A new chapter in the story of Ebola in the United States begins as another may be coming to an end.  New York begins to deal with its first confirmed case even as those in Dallas with possible contact with Thomas Eric Duncan have been cleared from quarantine.   We are unsure what will unfold in this country in the next days. What we do know is that the ravage of the disease at its West African epicenter is far from over and that after taking thousands of lives, the virus still rages hot, and human beings continue to suffer and die.

The immediate reaction to the disease has been shaped partly by the workings of scientific discovery and partly by the culture and politics of dealing with rampant fear.  However, what will shape our deeper response to Ebola? How will we be affected by the existence of a killer that lacks rationale or ideology and yet continues to threaten all it can reach?  What if any meaning can be derived from a modern day plague?

Two very different yet complementary sources come to mind as I think about these questions.

The first is the Torah portion of this week in our synagogues, Parashat Noach, the story of the flood.  The second is the insightful novel, The Plague, written by French philosopher Albert Camus in 1948 in the shadow of the Nazi Holocaust.  The Plague is a fictional chronicle of how an Algerian seaside town, Oran, copes with an outbreak of pestilence, borne by rats and fleas and eventually infecting scores of victims.    While often read as an allegory for the virulence of the Nazi death machine, The Plague is clinical in its detail of the spread of an actual infection and evokes eerily the details of quarantines, disputed public policies, and, above all, the fear that travels faster and farther than the disease itself can be carried.  At its heart, however, the book is not about the phenomenon of an epidemic, but about how human beings react after catastrophic events scrape away the protective layer that usually shields us, and leaves us facing death. The voice that emerges among the various accounts is one that can make no overarching sense of the plague or any “God” who would send it, other than to fight for life on behalf of humanity.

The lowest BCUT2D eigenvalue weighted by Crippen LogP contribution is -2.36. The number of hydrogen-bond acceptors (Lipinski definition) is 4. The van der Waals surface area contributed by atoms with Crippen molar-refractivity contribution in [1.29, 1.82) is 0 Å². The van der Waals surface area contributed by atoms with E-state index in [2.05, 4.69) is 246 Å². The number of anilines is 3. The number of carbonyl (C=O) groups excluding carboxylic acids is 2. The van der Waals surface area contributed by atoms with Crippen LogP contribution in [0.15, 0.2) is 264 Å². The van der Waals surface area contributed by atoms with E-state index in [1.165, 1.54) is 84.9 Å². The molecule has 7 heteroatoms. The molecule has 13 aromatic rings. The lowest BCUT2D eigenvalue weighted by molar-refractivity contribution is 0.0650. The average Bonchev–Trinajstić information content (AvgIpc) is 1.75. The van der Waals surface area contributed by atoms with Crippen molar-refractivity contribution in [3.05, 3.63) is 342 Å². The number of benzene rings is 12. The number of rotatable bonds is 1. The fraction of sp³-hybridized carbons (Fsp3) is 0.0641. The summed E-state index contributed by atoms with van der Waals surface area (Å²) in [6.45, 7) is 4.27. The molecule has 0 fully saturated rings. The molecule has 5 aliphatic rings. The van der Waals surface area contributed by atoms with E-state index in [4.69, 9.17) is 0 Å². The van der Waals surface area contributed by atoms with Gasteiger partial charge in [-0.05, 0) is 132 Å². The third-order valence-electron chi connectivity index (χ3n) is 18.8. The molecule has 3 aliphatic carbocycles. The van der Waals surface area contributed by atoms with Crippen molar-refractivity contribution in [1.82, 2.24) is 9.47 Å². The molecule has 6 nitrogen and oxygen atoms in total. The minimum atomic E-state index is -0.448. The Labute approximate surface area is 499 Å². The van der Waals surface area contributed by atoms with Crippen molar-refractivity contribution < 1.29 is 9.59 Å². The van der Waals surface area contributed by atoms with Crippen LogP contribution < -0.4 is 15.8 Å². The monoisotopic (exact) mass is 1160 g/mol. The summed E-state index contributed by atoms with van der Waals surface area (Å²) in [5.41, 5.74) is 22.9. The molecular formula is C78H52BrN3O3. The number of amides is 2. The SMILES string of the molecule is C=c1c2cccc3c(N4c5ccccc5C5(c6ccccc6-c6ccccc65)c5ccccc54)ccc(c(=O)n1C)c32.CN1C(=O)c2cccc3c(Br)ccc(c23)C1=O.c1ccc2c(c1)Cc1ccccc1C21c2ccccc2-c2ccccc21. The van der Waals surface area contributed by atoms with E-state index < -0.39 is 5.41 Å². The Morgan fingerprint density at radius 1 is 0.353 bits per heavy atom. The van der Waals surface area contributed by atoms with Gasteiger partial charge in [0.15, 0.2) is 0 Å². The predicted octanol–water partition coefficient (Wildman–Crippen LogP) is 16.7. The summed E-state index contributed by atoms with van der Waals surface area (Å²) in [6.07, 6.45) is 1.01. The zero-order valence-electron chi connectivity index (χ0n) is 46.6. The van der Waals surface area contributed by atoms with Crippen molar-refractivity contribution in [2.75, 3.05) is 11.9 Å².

The Noah story is actually the opposite.  The death that rains down in the form of the flood is, in the context of the story, for a reason — the evil and violence that had spread throughout creation has made G*d regret bringing life into the world.  On the other hand, there is no reason given for why Noah is to be spared, other than the unexplained assertion that he has found favor as the “righteous among his generation.”  Presented with such a cut and dried foretelling of the impending doom for all but his family and some animals, Noah says and does nothing to stop it.

There are Jewish sources that poignantly imagine him spending his time in the ark overwhelmed with the tasks of feeding the animals and praying fervently to be saved from the prison of the ark.  Still, the Jewish tradition tends to take Noah to task for not doing more for his fellow humans.

In the progression of the Torah, Noah will give way to Abraham who seeks G*d and yet is able to argue with the “Judge of all Earth” on behalf of the innocent. It is Abraham who will teach that obedience to G*d must go hand in hand with responsibility to human beings.

Similarly, Camus concludes his non-theist novel with Dr. Rieux’s assertion that the world requires those who  “while unable to be saints… refuse to bow down to pestilence, strive their utmost to be healers.”

And yet the logic of the flood persists and at times seems to force the choice: G*d or us?  Is it really possible to find meaning in one without abandoning the other?

Ebola sharpens the question, especially because the fear of the disease discourages making any kind of contact let alone “striving to heal.”  There are some extraordinary individuals who, whether like Abraham or Dr. Rieux, are inspired to put their lives on the line in the service of others.  Most of us, however, find ourselves floating in the ark with Noah waiting for the floodwaters to subside.

Still, Noah can also teach us something about being human.  Despite being surrounded and sheltered by G*d, Noah is on his own and helpless. Like Noah, enclosed in the walls of his ark, sometimes we find ourselves retreating inward, passively reacting to a world imposed on us.

Strikingly, Camus uses a similar image to mark a low point as his Dr. Rieux faces the death of a friend: This human form… was foundering under his eyes in the dark flood of the pestilence, and he could do nothing to avert the wreck. He could only stand, unavailing, on the shore, empty-handed and sick at heart, unarmed and helpless yet again under the onset of calamity.

To feel helpless or afraid in the face of a danger like Ebola is a natural reaction.  Noah’s story tells us that that too can be an opening for G*d; neither a surrender to the void nor a rationalization for a plague, but a prayer from the depths that affirms the holiness of being human.

Shabbat Shalom,

Rabbi Michael

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